UAE submits official request to open embassy in Tel Aviv

During its first official and historic state visit to Israel on Tuesday, a delegation from the United Arab Emirates requested permission to open an embassy in Tel Aviv — and as soon as possible. 

A letter was delivered to Israeli Foreign Minister Gabi Ashkenazi from UAE Minister of Foreign Affairs Abdullah bin Zayed al-Nahyan who expressed the hope that Israel would also open an embassy in Abu Dhabi soon.

“I have full faith in your unreserved support for opening diplomatic missions in Tel Aviv and Abu Dhabi as quickly as possible,” the Emirati Foreign Minister wrote. “Best wishes to both countries and both friendly nations for advancement and prosperity in the future.”

Prime Minister Benjamin Netanyahu greeted the Emirati delegation at the airport on Tuesday and probably felt it was too much to say, “Why Tel Aviv, when you can be in Jerusalem habibi (slang: my friend)”

“We are making history in a way that will stand for generations,” Netanyahu said. “This meeting shows the region and the entire world the benefit of having friendly, peaceful, normal relations. Ultimately it will be so much better working together as friends.”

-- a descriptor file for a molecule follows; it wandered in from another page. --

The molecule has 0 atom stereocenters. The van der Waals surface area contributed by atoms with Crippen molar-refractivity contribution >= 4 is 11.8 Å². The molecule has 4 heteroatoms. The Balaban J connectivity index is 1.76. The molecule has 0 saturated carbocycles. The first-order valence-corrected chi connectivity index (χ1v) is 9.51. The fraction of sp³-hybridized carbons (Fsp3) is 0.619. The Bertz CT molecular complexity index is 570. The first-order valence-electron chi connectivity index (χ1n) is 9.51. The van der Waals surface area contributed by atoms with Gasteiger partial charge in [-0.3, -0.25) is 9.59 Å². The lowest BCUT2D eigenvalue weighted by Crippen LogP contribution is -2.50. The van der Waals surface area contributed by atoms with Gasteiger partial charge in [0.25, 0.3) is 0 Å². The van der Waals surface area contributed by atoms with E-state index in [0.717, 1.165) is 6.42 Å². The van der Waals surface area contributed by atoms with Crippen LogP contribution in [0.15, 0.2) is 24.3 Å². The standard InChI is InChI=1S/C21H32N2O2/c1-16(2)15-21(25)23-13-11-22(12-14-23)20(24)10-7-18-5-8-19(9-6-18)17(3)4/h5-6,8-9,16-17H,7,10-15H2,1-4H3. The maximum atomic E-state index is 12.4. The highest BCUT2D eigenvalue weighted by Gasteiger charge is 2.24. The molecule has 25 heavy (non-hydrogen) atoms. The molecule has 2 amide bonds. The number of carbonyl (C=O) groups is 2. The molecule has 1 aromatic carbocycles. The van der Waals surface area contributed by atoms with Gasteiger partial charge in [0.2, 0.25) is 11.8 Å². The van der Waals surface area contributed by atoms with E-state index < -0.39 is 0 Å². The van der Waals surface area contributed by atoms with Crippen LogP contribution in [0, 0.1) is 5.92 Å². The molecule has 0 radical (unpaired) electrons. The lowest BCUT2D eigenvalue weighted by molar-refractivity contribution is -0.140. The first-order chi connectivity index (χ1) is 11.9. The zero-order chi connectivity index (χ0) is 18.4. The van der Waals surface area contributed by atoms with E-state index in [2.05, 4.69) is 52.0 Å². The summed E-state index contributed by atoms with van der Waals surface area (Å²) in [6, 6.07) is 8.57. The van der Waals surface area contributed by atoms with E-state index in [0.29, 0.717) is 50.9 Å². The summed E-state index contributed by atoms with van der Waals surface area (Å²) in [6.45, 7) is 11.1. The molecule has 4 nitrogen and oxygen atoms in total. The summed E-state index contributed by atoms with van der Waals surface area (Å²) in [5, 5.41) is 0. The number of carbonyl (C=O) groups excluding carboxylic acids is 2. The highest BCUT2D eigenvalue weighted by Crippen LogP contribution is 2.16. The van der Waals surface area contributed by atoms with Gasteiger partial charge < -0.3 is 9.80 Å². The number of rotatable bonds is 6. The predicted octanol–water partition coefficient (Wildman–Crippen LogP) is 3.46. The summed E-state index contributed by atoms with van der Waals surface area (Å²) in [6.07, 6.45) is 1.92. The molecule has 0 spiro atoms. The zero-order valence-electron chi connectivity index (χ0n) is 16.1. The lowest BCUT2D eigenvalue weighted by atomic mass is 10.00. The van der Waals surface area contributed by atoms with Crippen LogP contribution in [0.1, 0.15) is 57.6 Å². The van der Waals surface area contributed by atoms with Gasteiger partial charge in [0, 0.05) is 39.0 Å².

The countries signed four agreements that pave the way for collaboration in economic investments, aviation and technology with more direct transportation routes for shipping and air travel and a waiver on tourist visas for both countries. This is the first agreement of its kind between Israel and an Arab state and Israelis even need visas to travel to America.

“The visit of such a high-level delegation from the UAE, and the agreements we are about to sign, will show our peoples, the region and the entire world the benefit of having friendly, peaceful, normal exchanges,” he said. “I believe that more and more governments across the Middle East understand, as we do here today, that we’re so much better off working together, as friends.”

The establishment of a trilateral $3 billion investment fund called the Abraham Fund  was also announced by U.S. International Development Finance Corporation CEO Adam Boehler.

Among the agreements Israel and the UAE signed on Tuesday was one allowing for travel between the countries without a visa, the first agreement of its kind between Israel and an Arab state.

UAE Minister of State for Financial Affairs Obaid Humaid Al Tayer said the Abraham Accords, signed on Sept. 15 in Washington, will “achieve prosperity and growth for our economies and our people.”

One of the deals signed this week includes an oil pipeline that will run from Eilat to Ashkelon which will be extended to the UAE, providing the Emirates with a bridge to get fossil fuel directly to Europe.